This isn't a position you mold by the time guys are pro.  It's far more about DNA and the work put in long before reaching the pro level than it is about what some Pro QB Coach has to say about footwork.  Processing speed can't be taught; that's in your DNA.  And no Offensive Coordinator, no matter how brilliant, can develop a dogsh*t QB.  Scheme and coaching at the pro level is about tweaking things for guys who already can do the job, not for retraining reclamation projects.  Hire a John Beck in the offseason on your own time and dime for that sh*t.  

DISCLAIMER:  Environment, scheme, talent around you, coaching, etc. DOES matter.  It's not an all or nothing proposition.  It just does not matter as much as the internal qualities of the QB himself prior to his arrival in the league.

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21 hours ago, Jetsfan80 said:

It's really silly to keep arguing things that can't be proven.

We'll never know how much the sitting helped Mike White.  We'll also never know if sitting would have made Zach Wilson anything but a bust.  And there's no real evidence to suggest that sitting makes a meaningful difference for ANY young QB.  Until a QB sees live bullets in NFL games, you really don't know much about what you have.  Wilson may excelled in college and may well excel in 7-on-7 type situations for the coaches.  But once games get going and real pressure from a defense that wants to hurt you comes at you, things can shift dramatically.  

Ultimately Wilson shouldn't have been drafted in the first place.  If you need to be sat for a year and a half to be much of anything in this league, then you shouldn't be a # 2 overall pick.  That's a guy a contending team with an aging QB maybe takes in Rd 2-3, or a rebuilding team looks to grab late in the 1st, at earliest.  

I already and fully warned you that I would be ignoring your totally superior position on this issue!

So there!

You Sir are Wrong!!!

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18 minutes ago, Jetsfan80 said:

So few guys on the planet at any given time can be a quality pro QB at any given time....yet people still think that QBs are by and large more developed at the pro level than they are born?  Come on now.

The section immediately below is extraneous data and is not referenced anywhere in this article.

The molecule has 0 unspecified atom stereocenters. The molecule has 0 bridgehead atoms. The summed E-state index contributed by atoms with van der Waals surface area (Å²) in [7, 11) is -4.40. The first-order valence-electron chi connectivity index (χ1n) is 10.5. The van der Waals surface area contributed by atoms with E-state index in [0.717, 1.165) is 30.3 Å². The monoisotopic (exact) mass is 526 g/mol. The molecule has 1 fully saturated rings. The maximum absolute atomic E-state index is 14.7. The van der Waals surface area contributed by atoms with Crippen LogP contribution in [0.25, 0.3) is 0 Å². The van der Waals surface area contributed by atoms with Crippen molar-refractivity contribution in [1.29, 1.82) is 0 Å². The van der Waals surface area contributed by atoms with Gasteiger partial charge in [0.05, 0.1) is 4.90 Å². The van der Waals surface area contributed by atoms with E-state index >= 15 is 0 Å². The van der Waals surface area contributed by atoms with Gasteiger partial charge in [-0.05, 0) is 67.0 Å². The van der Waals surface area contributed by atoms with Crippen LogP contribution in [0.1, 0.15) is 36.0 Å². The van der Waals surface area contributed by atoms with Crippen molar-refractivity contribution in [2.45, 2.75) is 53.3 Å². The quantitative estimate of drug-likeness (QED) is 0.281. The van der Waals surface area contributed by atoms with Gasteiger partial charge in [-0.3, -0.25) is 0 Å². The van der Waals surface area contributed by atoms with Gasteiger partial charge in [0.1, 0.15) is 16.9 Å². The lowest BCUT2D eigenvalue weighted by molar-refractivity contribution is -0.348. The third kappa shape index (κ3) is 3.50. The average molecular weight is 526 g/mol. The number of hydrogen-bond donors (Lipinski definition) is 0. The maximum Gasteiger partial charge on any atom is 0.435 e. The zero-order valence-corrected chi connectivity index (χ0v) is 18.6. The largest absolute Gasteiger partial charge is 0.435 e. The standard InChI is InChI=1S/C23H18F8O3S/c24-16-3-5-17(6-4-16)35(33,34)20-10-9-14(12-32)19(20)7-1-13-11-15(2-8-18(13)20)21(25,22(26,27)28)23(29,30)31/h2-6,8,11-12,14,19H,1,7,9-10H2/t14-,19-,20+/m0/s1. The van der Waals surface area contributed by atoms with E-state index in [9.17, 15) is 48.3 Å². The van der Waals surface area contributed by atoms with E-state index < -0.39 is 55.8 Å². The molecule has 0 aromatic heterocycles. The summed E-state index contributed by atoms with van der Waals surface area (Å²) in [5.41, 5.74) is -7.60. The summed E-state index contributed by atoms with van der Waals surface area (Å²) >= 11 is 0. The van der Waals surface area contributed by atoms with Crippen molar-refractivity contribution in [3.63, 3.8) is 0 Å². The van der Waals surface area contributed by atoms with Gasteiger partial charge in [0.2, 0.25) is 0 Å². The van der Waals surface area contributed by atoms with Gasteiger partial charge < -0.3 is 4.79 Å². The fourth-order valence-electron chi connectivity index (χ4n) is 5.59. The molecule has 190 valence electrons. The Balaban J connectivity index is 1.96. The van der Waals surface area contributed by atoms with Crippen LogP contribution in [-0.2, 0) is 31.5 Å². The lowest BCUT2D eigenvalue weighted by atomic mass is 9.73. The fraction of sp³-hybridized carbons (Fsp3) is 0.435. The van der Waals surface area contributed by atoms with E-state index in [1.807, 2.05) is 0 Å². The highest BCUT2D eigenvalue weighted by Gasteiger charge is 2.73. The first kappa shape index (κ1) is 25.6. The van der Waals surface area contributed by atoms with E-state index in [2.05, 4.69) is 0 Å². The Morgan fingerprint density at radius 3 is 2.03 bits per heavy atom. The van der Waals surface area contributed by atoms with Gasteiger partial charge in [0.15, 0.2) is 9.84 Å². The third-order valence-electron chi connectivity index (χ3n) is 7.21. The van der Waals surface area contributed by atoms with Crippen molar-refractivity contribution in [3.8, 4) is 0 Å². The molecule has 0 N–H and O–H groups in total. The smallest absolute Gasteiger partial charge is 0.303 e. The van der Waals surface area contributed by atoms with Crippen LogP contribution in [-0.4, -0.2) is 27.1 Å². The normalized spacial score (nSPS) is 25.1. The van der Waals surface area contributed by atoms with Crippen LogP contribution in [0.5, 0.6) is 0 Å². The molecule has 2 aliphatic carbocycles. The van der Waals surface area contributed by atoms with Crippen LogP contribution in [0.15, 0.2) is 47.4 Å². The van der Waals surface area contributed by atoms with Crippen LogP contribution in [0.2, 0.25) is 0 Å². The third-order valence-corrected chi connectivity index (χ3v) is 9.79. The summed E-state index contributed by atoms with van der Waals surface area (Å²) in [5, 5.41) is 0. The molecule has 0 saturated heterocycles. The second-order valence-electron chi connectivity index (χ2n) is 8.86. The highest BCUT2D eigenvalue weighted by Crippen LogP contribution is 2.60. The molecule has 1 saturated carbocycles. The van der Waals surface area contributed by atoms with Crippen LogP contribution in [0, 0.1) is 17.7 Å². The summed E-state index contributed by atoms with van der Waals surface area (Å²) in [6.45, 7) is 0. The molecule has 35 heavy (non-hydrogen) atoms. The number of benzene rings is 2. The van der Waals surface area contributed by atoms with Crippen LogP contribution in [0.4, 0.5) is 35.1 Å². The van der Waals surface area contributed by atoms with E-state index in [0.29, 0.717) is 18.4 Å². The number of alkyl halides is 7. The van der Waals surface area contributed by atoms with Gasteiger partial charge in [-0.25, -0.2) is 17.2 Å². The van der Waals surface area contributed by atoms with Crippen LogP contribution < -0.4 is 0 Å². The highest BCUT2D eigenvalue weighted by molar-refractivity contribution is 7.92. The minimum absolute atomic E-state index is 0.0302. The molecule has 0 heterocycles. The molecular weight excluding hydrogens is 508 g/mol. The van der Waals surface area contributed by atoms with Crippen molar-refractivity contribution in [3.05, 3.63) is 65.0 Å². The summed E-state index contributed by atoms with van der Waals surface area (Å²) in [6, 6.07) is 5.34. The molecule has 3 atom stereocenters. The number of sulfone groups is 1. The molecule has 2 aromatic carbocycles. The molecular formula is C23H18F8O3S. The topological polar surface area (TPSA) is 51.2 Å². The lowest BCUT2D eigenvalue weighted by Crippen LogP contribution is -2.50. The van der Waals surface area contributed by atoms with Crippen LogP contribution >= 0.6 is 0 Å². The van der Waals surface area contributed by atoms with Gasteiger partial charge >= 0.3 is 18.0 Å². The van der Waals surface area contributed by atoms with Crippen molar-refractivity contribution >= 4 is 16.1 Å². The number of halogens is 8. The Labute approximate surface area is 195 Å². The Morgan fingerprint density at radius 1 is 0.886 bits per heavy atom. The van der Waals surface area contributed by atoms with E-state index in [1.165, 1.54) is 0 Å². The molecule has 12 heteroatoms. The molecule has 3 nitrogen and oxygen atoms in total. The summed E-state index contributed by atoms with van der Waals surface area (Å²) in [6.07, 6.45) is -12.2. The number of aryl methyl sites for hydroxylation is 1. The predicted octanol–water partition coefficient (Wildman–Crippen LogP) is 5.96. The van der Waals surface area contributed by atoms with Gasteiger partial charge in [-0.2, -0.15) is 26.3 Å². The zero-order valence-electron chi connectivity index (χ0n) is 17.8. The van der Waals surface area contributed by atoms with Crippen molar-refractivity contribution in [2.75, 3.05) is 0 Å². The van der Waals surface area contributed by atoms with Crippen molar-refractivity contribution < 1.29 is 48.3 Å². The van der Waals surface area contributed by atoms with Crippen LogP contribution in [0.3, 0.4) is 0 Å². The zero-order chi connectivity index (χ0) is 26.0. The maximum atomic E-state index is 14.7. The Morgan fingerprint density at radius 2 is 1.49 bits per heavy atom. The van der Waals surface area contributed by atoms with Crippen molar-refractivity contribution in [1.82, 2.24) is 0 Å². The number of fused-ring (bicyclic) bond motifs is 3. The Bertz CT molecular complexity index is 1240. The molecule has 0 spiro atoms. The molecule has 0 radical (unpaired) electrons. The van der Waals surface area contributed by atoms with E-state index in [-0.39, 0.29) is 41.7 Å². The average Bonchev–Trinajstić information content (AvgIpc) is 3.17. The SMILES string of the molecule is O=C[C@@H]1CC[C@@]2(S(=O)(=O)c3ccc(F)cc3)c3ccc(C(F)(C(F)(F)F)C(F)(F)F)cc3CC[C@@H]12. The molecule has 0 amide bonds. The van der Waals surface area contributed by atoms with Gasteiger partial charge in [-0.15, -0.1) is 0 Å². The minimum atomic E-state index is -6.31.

This isn't a position you mold by the time guys are pro.  It's far more about DNA and the work put in long before reaching the pro level than it is about what some Pro QB Coach has to say about footwork.  Processing speed can't be taught; that's in your DNA.  And no Offensive Coordinator, no matter how brilliant, can develop a dogsh*t QB.  Scheme and coaching at the pro level is about tweaking things for guys who already can do the job, not for retraining reclamation projects.  Hire a John Beck in the offseason on your own time and dime for that sh*t.  

DISCLAIMER:  Environment, scheme, talent around you, coaching, etc. DOES matter.  It's not an all or nothing proposition.  It just does not matter as much as the internal qualities of the QB himself prior to his arrival in the league.

Eh.  I am not sure.  I agree that there are innate qualities that cause these guys to succeed or fail, but I think a ton of it has to do with their relationships with the staff and how things are taught.  If it were just (mostly) natural talent, I don't think they would be so hard to project.  You hear guys talk about the game slowing down.  I think sometimes that is slowly developed and sometimes it is like flipping a light switch.  These staffs can really help with how to read and what to key on.  Guys read keys and see things.  Defenses counter this with disguise and doing other things with the guys they key on.  That is why guys like Belichick and Rex can feast on young QBs.  Make them "see ghosts."  How they are taught to read things beyond that has to click.

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3 minutes ago, #27TheDominator said: